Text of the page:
The five best Hong Kong restaurants we tried in 2016, and the next best too
Samsen showed it lived up to the buzz and Mercato was marvellous, as was homely Choi’s Kitchen, while the Japanese kaiseki tasting menu at newcomer La Bombance was fantastic
Restaurant reviewers at SCMP.com eat out in Hong Kong every week to inform you about the pros and cons of some of the thousands of places to eat out in the city. Sometimes the dishes we eat are nothing to write home about, and occasionally they just don’t cut it, but equally, we get to eat some memorable meals.
Of the scores of restaurants we’ve visited in the course of 2016, these five stand out:
There is only one word to describe the kaiseki tasting menu at this Japanese restaurant in Causeway Bay – fantastic. We enjoyed every one of the 12 dishes served. Highlights included the roasted wagyu sirloin with shio koji, served with deep-fried tofu, thinly sliced vegetables, Kyoto leek and matsutake mushroom sauce – the thinly sliced beef, just warmed through, was wonderfully tender. Diners have a view of the city skyline, too. At HK$1,280 plus 10 per cent service charge, this is a bargain.
Click here for our full review of La Bombance.
At Samsen in Wan Chai, the Thai street food comes quickly, so if you’re trying a lot of dishes, order in batches or they will all come at once. Probably the most talked-about dish at Samsen is the wagyu beef boat noodles (HK$128). While the sliced beef and meatballs were good, that wasn’t my favourite part of the dish; I just loved the thick, rich, deeply flavoured sauce that coated the thin rice noodles. We left only one of eight savoury dishes unfinished. Be sure to save room for dessert.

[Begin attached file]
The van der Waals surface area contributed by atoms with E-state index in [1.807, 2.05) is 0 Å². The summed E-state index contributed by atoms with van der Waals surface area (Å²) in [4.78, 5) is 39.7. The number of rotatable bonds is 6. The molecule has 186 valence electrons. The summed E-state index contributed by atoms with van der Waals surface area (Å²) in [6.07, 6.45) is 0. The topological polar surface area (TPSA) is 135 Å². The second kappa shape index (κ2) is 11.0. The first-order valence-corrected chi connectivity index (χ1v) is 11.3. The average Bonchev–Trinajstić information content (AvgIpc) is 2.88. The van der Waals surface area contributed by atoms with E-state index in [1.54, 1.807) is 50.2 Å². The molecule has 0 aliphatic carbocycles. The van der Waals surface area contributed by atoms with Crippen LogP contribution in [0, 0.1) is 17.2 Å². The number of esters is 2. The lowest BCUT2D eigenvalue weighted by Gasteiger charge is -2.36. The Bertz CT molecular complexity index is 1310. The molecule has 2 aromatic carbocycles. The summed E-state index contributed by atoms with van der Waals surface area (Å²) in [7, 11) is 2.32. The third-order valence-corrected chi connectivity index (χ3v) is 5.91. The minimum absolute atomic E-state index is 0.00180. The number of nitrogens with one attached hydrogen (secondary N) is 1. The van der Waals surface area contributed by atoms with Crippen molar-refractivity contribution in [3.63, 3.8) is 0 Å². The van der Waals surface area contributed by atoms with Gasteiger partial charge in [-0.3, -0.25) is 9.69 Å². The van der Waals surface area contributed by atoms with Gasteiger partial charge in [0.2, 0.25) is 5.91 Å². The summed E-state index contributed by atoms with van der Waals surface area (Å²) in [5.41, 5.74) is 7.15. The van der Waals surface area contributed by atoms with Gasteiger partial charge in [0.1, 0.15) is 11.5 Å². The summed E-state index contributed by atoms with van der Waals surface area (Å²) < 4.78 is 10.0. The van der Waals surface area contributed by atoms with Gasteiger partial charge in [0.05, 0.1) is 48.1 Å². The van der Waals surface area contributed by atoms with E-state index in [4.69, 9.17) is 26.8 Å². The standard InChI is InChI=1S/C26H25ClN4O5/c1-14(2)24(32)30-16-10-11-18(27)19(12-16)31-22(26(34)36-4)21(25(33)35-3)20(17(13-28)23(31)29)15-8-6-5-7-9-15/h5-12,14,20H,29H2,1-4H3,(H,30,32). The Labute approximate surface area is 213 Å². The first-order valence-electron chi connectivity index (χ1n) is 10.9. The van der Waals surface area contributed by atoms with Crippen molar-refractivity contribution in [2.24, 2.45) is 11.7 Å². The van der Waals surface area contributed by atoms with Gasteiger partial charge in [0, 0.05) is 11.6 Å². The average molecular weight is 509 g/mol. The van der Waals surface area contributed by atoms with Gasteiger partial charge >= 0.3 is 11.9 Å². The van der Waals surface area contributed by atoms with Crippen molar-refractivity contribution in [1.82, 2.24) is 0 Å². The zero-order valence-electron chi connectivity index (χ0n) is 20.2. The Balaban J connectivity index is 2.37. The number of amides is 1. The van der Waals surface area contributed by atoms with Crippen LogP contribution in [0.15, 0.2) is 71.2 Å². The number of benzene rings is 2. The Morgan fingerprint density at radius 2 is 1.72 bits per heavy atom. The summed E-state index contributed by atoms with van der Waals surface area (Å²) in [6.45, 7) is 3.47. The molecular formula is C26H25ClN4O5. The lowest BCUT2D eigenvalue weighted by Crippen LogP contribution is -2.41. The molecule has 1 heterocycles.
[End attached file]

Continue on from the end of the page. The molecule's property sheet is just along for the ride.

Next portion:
To see our full review of Samsen click here .
This Tin Hau restaurant is the kind of place you could once find in many Hong Kong neighbourhoods – small, offering food made with care, friendly service and reasonable prices. We tried some of their specialities: supreme beef brisket with radish soup (HK$258) was fantastic, and clay pot rice dishes, one with eel and other with “Chinese charcuterie”; both were excellent.
Our full review of Choi's Kitchen is here
Sun Fook Kee
You need to pre-order most of the dishes at this Fujianese restaurant in North Point when you book. We over-ordered a bit, but finished almost everything nonetheless. The steamed mud crab with dried longan (HK$500 for one catty) was an unusual and delicious combination. Stir-fried taro cake (HK$188) was a delicious, homely mess of a dish.
My guest loved the meal we ate at Jean-Georges Vongerichten’s new Lan Kwai Fong restaurant. She booked a table for a week after our visit. The smooth, creamy ricotta that came with our capellini with golden garlic, jalapenos and herbs was the best I’ve ever tasted. I was so enthusiastic about the dessert of salted caramel ice cream sundae with candied peanuts, popcorn, whipped cream and hot fudge (HK$78) that my guest kept sneaking bites of it, even though she was supposed to avoid dairy products.
Read more about our meal at Mercato
We said we’d give you our top five, but there’s a runner-up too: Dacha, for hearty Eastern European comfort food
By the end of our meal at Dacha in Central, we were so pleased that we’d be happy to go back any time. We suspected we were going to like the food when the bread came: any place that serves garlicky whipped lard in place of butter or olive oil is all right with us. The home-made kielbasa was perfectly seasoned. We loved the oddly named “herring under a fur coat” (HK$98). Cabbage rolls (HK$175) were lighter than we expected.
Our Dacha review in full